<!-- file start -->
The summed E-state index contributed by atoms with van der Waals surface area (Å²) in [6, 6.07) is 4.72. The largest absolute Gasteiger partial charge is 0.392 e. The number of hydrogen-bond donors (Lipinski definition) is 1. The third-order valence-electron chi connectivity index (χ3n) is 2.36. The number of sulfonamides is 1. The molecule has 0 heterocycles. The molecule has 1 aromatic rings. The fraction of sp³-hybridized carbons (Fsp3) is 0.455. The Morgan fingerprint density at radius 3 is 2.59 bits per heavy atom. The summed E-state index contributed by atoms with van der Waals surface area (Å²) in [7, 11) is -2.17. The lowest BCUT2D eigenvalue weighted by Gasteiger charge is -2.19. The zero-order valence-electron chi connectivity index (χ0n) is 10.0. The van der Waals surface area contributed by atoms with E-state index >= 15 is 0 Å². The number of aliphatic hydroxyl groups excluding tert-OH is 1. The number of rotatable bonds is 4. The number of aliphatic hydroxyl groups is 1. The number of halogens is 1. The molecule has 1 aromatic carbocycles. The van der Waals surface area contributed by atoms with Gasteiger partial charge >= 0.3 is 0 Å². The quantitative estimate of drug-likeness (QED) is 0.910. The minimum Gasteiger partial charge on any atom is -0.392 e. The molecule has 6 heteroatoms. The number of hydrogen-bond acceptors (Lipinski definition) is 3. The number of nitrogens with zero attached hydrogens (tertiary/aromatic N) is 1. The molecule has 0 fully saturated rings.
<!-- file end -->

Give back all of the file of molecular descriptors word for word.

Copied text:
The summed E-state index contributed by atoms with van der Waals surface area (Å²) in [6, 6.07) is 4.72. The largest absolute Gasteiger partial charge is 0.392 e. The number of hydrogen-bond donors (Lipinski definition) is 1. The third-order valence-electron chi connectivity index (χ3n) is 2.36. The number of sulfonamides is 1. The molecule has 0 heterocycles. The molecule has 1 aromatic rings. The fraction of sp³-hybridized carbons (Fsp3) is 0.455. The Morgan fingerprint density at radius 3 is 2.59 bits per heavy atom. The summed E-state index contributed by atoms with van der Waals surface area (Å²) in [7, 11) is -2.17. The lowest BCUT2D eigenvalue weighted by Gasteiger charge is -2.19. The zero-order valence-electron chi connectivity index (χ0n) is 10.0. The van der Waals surface area contributed by atoms with E-state index >= 15 is 0 Å². The number of aliphatic hydroxyl groups excluding tert-OH is 1. The number of rotatable bonds is 4. The number of aliphatic hydroxyl groups is 1. The number of halogens is 1. The molecule has 1 aromatic carbocycles. The van der Waals surface area contributed by atoms with Gasteiger partial charge >= 0.3 is 0 Å². The quantitative estimate of drug-likeness (QED) is 0.910. The minimum Gasteiger partial charge on any atom is -0.392 e. The molecule has 6 heteroatoms. The number of hydrogen-bond acceptors (Lipinski definition) is 3. The number of nitrogens with zero attached hydrogens (tertiary/aromatic N) is 1. The molecule has 0 fully saturated rings.